The social work MicroMasters includes six courses that cover practice, policy, research, diversity, social justice and work with individuals, families, small groups and community organizations.
Upon completion, participants will advance their careers or accelerate progress through the master’s program, upon admission to the School of Social Work.
“The University of Michigan is pleased to host the first-ever MicroMasters in social work,” said Lynn Videka, dean of the School of Social Work. “The courses will provide a strong introduction to basic social work skills and knowledge for working social services workers and others who want to learn about the profession.”
Students interested in this MicroMasters can jump in right away, as the first course is available online today.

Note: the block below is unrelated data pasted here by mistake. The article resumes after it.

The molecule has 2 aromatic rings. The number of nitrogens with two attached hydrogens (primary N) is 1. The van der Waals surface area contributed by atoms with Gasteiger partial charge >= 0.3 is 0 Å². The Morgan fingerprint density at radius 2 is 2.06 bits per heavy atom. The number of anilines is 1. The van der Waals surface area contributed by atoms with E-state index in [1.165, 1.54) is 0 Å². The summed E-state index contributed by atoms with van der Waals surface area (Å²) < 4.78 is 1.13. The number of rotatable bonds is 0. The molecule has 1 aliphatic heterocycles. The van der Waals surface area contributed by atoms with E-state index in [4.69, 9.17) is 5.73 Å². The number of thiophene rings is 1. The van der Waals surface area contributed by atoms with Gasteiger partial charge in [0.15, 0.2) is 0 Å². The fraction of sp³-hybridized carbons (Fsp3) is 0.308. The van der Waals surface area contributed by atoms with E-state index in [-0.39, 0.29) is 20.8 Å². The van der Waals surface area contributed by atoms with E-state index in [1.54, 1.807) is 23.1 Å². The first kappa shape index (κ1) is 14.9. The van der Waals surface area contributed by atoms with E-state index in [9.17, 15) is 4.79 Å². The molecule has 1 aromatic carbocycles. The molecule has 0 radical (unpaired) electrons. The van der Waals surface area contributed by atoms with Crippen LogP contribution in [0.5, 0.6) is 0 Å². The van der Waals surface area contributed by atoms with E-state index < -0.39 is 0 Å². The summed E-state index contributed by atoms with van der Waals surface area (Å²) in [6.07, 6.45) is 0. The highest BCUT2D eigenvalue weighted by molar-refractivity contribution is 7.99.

The social work program was created in partnership with an advisory board of professionals in the field, including alumni.
Understanding how users experience technology and what they want and need from it are at the heart of the MicroMasters called User Experience (UX) Research and Design, created by the School of Information.
The nine courses in this MicroMasters provide an introduction to the field, and teach students how to better understand user needs and how human behavior impacts the experience. Courses take online learners through usability testing, design principles and approaches to research on user experience.
In addition to certification, those who earn admission to U-M can use these courses to fulfill a significant portion of their programs toward a School of Information master’s degree.
“We see these online offerings as a way to expand our academic reach, presenting learners with opportunities they might not otherwise have to study with the School of Information,” said UMSI Dean Thomas Finholt. “The MicroMasters courses present a flexible, accessible option, whether the student enrolls for professional development, to sample the graduate school experience, or for academic credit.”